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|Eye of midnight|
Author: Brumbach, Andrew
In May 1929 Maxine Campbell and her cousin William Battersea arrive at their grandfather's house in New Jersey to find that the house is empty--and soon they are caught up in the contest for an ancient Arabian relic called the Eye of Midnight, which several secret societies are willing to do anything to possess.
|Accelerated Reader Information:|
Interest Level: MG
Reading Level: 6.20
Points: 8.0 Quiz: 182101
|Reading Counts Information:|
Interest Level: 6-8
Reading Level: 6.40
Points: 14.0 Quiz: 71750
Kirkus Reviews (-) (12/15/15)
School Library Journal (02/01/16)
The Bulletin of the Center for Children's Books (00/03/16)
Full Text Reviews:
Booklist - 01/01/2016 It’s 1929, and 13-year-old cousins William and Maxine are sent to stay with their grandfather, a retired British colonel, at the mysterious Battersea Manor for the summer. When a cryptic telegram arrives for the colonel, he whisks the children away to New York City to pick up a package. Then the colonel is abducted, and William and Maxine decide the best way to help him is to meet the courier and get the package. What follows is nonstop adventure involving gangsters and a secret society of assassins, all of whom will stop at nothing to obtain the package. Themes of family and trust are interwoven in this plot-driven adventure. The historical setting works well, giving the novel a feel of otherworldliness necessary to make the story plausible. This debut is a youthful mystery worthy of John Bellairs, with lyrical language reminiscent of Edith Nesbit, yet it stands on its own, creating a fully realized world with clearly defined lines of good and evil and just a dash of magic. - Copyright 2016 Booklist.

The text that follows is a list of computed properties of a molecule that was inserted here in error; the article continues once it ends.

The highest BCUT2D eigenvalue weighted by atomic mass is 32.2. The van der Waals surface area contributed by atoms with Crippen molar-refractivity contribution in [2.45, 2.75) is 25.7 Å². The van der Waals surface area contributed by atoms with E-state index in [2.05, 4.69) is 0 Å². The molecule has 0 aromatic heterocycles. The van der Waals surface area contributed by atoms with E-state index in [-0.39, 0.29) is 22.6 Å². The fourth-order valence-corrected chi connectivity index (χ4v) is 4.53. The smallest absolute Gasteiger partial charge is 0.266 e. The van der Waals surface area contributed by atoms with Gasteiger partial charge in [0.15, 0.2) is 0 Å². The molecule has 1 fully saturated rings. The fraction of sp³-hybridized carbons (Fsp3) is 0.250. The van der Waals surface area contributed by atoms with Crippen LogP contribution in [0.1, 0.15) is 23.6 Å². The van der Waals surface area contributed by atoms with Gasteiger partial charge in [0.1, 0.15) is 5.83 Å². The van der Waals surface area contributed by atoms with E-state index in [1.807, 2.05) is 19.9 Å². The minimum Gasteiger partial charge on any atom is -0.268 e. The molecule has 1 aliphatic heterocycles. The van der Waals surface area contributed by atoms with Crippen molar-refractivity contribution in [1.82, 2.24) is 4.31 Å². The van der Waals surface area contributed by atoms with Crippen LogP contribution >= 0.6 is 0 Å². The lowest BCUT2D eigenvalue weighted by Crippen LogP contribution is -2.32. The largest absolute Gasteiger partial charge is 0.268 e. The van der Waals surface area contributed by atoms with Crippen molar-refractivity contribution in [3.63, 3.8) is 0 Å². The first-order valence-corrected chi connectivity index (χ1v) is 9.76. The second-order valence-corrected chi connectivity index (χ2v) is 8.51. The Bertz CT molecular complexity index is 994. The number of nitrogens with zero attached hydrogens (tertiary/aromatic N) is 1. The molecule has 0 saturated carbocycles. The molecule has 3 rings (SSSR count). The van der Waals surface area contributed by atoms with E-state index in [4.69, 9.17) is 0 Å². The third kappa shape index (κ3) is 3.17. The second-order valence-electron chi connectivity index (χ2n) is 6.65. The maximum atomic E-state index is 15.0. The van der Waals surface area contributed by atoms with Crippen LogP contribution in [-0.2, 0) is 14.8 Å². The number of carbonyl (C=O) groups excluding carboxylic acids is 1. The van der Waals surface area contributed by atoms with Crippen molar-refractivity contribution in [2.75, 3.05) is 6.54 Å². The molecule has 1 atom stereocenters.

School Library Journal - 02/01/2016 Gr 4–6—Twelve-year-old cousins, sent away by their parents to the Jersey Shore during the summer of 1929, find themselves alone in their grandfather's huge, seemingly boring mansion. Though the novel's scenery, dress, and vocabulary are all historically accurate, the plot takes an adventurous and mysterious turn into the fantastical. With the ring of the doorbell and delivery of a message, boredom disappears for straitlaced Maxine ("M") and trouble-making Will as they are whisked away by their secretive grandfather Colonel Battersea to New York City, where he is suddenly kidnapped from the train station. They find themselves alone, again, this time in the streets of an unknown city following the instructions of an enigmatic telegram. Joining ranks with Nura, a Turkish girl tasked with delivering the powerful Eye of Midnight to Colonel Battersea (and, unbeknownst to them, their cousin), the children find themselves captured by gangsters and escaping to the literal underbelly of the city to face the evil Rafiq, a member of the Hashashin, an organization of killers who want to take over the world. In a desperate and brave attempt, the children must save their grandfather and the Eye of Midnight, though the consequences may be grave. The adventure is not complete by book's end, and the scene is set for another installment to take place across the sea. Reminiscent of "Indiana Jones" films, with the dapper Colonel Battersea being more than he seems and evil secret societies pursuing a powerful historical object, this danger-filled novel offers fast-paced action. In addition, M and Will grow as characters as they find out what they are capable of and the part they play in their family's history. Readers of R.L. LaFevers's "Theodosia Throckmorton" series (HMH) as well as lovers of the Rick Riordan books will enjoy this. VERDICT A well-crafted adventure with a dash of magic that gives a taste of 1920s New York.—Clare A. Dombrowski, Amesbury Public Library, MA - Copyright 2016 Publishers Weekly, Library Journal and/or School Library Journal used with permission.